Why do I see fire hydrants running and no one around? Why are we wasting water?
Fire hydrants are flushed for numerous reasons. Hydrants are opened to flush the system when water appears discolored, has an odor or to remove air from the system. Hydrants are often left open after a water main repair to relieve excessive pressure build up as the system is repressurized.
My water has an earthy or musty taste and odor. What causes this?
The musty or earthy taste and odor is caused by an algae bloom at the lake. Texas lakes are prone to blue green algae bloom around July and August, which creates problems in the treatment process. The algae is removed during the treatment process but leaves behind the odor and taste problems experienced by customers. The water is treated at the Wylie plant with activated carbon and potassium permanganate to aid in the control of these odors and foul tastes. Little can be done in the distribution system to control this harmless nuisance. Customers often ask City forces to flush fire hydrants in an effort to control this problem. Fire hydrant flushing is non-effective during this time. The odor and poor taste clears as the algae levels slowly return to normal.
The City of Mesquite currently uses a metal meter box which is much more durable and practical than plastic or concrete boxes. The box locks to protect the City-owned meter and cut off valve. This is the industry standard in use by most communities. It is a violation of City Code for anyone to tamper with the City-owned valve, meter or line within the City right-of-way.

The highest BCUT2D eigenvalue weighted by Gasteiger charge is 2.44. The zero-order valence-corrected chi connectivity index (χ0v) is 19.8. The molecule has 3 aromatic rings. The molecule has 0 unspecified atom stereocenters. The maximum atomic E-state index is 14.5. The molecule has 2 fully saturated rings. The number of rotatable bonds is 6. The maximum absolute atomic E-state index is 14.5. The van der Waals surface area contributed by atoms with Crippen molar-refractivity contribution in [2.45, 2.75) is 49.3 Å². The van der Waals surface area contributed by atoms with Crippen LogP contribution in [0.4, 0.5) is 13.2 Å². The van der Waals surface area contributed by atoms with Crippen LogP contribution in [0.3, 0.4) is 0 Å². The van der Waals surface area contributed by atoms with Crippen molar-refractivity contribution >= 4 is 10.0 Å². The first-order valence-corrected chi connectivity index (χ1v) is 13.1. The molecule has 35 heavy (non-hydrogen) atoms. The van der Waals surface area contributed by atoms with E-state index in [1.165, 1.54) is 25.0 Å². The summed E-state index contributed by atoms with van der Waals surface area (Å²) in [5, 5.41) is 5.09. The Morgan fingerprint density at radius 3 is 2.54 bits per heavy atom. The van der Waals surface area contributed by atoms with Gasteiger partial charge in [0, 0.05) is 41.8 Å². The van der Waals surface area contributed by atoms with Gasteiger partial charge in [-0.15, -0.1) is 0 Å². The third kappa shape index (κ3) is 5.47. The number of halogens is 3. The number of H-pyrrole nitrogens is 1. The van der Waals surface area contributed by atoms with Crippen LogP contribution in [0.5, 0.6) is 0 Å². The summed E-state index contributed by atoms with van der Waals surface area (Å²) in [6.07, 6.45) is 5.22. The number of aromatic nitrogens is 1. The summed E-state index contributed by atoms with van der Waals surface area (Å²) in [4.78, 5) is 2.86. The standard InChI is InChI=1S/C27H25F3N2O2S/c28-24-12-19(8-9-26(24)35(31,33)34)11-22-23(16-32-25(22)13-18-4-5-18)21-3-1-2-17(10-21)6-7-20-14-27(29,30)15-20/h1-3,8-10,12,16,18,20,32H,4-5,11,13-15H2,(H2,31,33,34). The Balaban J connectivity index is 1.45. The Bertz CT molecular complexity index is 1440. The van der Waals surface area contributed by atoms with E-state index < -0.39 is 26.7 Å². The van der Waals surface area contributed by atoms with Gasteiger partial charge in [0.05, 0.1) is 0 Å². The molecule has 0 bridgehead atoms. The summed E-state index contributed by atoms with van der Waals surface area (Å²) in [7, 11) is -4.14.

Section 16-6 of the City Code states "It shall be unlawful for any person to tamper with or interfere in any manner with any water meters, service mains, standpipes or any other utilities division property."
The valve located in the meter box is the property of the Utilities Division and is easily damaged by those not acquainted with its operation. Most homes have a cut-off valve belonging to the property owner located next to the foundation. In many cases these valves are difficult to locate. They are approximately 18" deep and were installed with a valve extension to ground level which eventually rusted away or broke off. Property owners may choose to excavate the valve and place a plastic valve box over it (available at any home improvement center) for ease of use in the future. Customers may call 972-216-6278 for water cut-off and reconnect at the City meter box. During normal working hours Utilities personnel can often make a cut-off or reconnect within one hour of notification. During off hours this will take longer than during normal operating hours.